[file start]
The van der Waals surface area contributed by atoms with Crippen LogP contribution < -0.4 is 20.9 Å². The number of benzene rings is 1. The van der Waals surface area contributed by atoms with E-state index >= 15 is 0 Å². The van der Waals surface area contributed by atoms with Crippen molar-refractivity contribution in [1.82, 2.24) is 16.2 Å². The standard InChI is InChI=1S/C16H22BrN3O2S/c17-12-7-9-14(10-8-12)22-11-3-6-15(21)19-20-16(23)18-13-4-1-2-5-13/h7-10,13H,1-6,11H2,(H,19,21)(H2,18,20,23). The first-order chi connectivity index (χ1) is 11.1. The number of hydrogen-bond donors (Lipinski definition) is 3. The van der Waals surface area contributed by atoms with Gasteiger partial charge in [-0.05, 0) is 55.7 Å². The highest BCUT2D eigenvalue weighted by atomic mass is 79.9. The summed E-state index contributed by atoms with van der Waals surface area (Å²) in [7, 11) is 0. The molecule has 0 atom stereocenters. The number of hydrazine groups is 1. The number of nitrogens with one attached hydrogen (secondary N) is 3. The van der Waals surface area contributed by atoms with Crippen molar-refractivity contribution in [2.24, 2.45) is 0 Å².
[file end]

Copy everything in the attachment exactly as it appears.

The van der Waals surface area contributed by atoms with Crippen LogP contribution < -0.4 is 20.9 Å². The number of benzene rings is 1. The van der Waals surface area contributed by atoms with E-state index >= 15 is 0 Å². The van der Waals surface area contributed by atoms with Crippen molar-refractivity contribution in [1.82, 2.24) is 16.2 Å². The standard InChI is InChI=1S/C16H22BrN3O2S/c17-12-7-9-14(10-8-12)22-11-3-6-15(21)19-20-16(23)18-13-4-1-2-5-13/h7-10,13H,1-6,11H2,(H,19,21)(H2,18,20,23). The first-order chi connectivity index (χ1) is 11.1. The number of hydrogen-bond donors (Lipinski definition) is 3. The van der Waals surface area contributed by atoms with Gasteiger partial charge in [-0.05, 0) is 55.7 Å². The highest BCUT2D eigenvalue weighted by atomic mass is 79.9. The summed E-state index contributed by atoms with van der Waals surface area (Å²) in [7, 11) is 0. The molecule has 0 atom stereocenters. The number of hydrazine groups is 1. The number of nitrogens with one attached hydrogen (secondary N) is 3. The van der Waals surface area contributed by atoms with Crippen molar-refractivity contribution in [2.24, 2.45) is 0 Å².